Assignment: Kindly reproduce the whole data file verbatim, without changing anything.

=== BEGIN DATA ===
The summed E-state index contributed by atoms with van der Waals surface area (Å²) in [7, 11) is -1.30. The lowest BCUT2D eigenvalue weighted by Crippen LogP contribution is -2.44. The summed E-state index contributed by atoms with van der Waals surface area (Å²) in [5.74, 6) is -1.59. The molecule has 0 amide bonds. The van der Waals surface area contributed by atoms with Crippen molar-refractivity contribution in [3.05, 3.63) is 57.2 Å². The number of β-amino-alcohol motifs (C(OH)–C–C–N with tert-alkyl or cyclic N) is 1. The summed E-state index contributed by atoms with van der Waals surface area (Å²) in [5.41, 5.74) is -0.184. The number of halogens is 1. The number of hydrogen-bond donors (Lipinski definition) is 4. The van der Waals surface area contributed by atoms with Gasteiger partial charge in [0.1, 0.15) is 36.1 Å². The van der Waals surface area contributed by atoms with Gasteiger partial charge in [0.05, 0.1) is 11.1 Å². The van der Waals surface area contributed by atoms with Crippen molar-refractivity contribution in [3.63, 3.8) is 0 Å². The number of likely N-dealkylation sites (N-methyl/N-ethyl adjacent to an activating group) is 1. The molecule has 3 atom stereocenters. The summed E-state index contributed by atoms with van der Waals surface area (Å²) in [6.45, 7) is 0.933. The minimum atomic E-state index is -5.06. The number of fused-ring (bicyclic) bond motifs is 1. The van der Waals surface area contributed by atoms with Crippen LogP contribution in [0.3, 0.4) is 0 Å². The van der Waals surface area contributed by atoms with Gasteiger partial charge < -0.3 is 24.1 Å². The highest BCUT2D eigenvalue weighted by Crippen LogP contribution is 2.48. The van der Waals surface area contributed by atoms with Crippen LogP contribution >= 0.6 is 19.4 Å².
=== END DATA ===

The summed E-state index contributed by atoms with van der Waals surface area (Å²) in [7, 11) is -1.30. The lowest BCUT2D eigenvalue weighted by Crippen LogP contribution is -2.44. The summed E-state index contributed by atoms with van der Waals surface area (Å²) in [5.74, 6) is -1.59. The molecule has 0 amide bonds. The van der Waals surface area contributed by atoms with Crippen molar-refractivity contribution in [3.05, 3.63) is 57.2 Å². The number of β-amino-alcohol motifs (C(OH)–C–C–N with tert-alkyl or cyclic N) is 1. The summed E-state index contributed by atoms with van der Waals surface area (Å²) in [5.41, 5.74) is -0.184. The number of halogens is 1. The number of hydrogen-bond donors (Lipinski definition) is 4. The van der Waals surface area contributed by atoms with Gasteiger partial charge in [0.1, 0.15) is 36.1 Å². The van der Waals surface area contributed by atoms with Gasteiger partial charge in [0.05, 0.1) is 11.1 Å². The van der Waals surface area contributed by atoms with Crippen molar-refractivity contribution in [3.63, 3.8) is 0 Å². The number of likely N-dealkylation sites (N-methyl/N-ethyl adjacent to an activating group) is 1. The molecule has 3 atom stereocenters. The summed E-state index contributed by atoms with van der Waals surface area (Å²) in [6.45, 7) is 0.933. The minimum atomic E-state index is -5.06. The number of fused-ring (bicyclic) bond motifs is 1. The van der Waals surface area contributed by atoms with Crippen LogP contribution in [0.3, 0.4) is 0 Å². The van der Waals surface area contributed by atoms with Gasteiger partial charge < -0.3 is 24.1 Å². The highest BCUT2D eigenvalue weighted by Crippen LogP contribution is 2.48. The van der Waals surface area contributed by atoms with Crippen LogP contribution >= 0.6 is 19.4 Å².